• Dear Melissa,

      How great that you’ve found a combination that’s working for you!

      It is suggested to either wean off of Black Cohosh to see how the body manages on its own, or to work with a naturopath or herbalist to determine how it is best to continue it.

      The article Achieving Pregnancy During Perimenopause offers additional consideration and tips that may be helpful!

      I am glad you are feeling well!

  7. Avatar

    I am in menopause and had not had a period since April of 2014 but continued to have night sweats so I began taking black cohosh the end of May beginning of June and in July I had a full blown period. Is this a side effect to black cohosh

    • Hello Leslie!

      I can not be certain of course, but Black Cohosh is known to aid in uterine tone and healthy, regular function, as well as in the shedding of the uterine lining. It is a bit hard for me to answer your question directly without knowing more about you.

  8. Avatar

    What are the risks if taken long term? The article doesn’t say.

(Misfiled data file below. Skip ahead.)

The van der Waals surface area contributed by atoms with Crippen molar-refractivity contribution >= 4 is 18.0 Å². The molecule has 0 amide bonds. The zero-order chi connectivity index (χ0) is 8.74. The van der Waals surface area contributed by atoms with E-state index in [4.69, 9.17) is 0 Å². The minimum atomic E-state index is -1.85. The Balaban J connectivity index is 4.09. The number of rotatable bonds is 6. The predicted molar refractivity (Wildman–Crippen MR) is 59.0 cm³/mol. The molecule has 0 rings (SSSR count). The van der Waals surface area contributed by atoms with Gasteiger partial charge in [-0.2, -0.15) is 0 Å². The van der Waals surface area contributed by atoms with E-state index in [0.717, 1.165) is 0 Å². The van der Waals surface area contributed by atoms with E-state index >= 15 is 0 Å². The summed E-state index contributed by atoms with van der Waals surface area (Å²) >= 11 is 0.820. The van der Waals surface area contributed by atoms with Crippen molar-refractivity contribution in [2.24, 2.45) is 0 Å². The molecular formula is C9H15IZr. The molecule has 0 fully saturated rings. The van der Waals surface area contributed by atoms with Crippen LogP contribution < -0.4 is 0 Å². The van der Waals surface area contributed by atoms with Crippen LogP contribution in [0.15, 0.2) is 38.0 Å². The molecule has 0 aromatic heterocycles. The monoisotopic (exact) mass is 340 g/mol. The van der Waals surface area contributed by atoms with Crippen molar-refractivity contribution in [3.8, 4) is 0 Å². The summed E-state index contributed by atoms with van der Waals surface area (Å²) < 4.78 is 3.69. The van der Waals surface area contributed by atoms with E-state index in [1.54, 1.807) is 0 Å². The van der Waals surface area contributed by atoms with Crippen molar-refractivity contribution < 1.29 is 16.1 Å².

• Elizabeth Willett, MA, CH

      Dear Marie,

      The German Commission E Monograph states that Black Cohosh should not be used for longer than six months duration because FDA and WHO adverse events monitoring systems have recorded a small number of adverse events from long-term use (as well as with higher doses than recommended) such as gastrointestinal upset, headaches, elevated blood pressure, and toxicity to the liver.

  9. Update 2014 – We are back! We have been away for a while and we sure have missed all of your wonderful questions and thoughts on our articles. Moving forward, one of our staff herbalists will be here to respond to comments! We look forward to connecting with our readers once again!

  10. Hi..I used black cohosh (tincture form) to induce labor with both my boys. With the first, I mixed with blue cohosh. My 2nd just black (both tincture form). It worked for both within 24-48 hrs! With my 2nd, I think I took too much. During labor I had alot of bleeding! The doctor was going to do a c-section/and/or clamp me due to this excessive bleeding, but he came too fast! I read somewhere that this may have caused me to have a pituitary adenoma(tumor) and cause my amennorrhea and current infertility. Its been 5 yrs. since diagnosis and I had my first period 1 wk. ago. Also, recent hormone tests show Im balancing out and recent mri shows tumor now gone. We r trying to conceive. I am afraid to take this again after what happened, but I know it is powerful and works, so Im hesitent yet tempted. What do u suggest to get my body back in balance? If black cohosh caused the inbalance, will it reverse it? Women be aware..this is a very strong and powerful herb…use with caution! Best to all. Any comments/response will be gr8ly appreciated. God Bless. Robin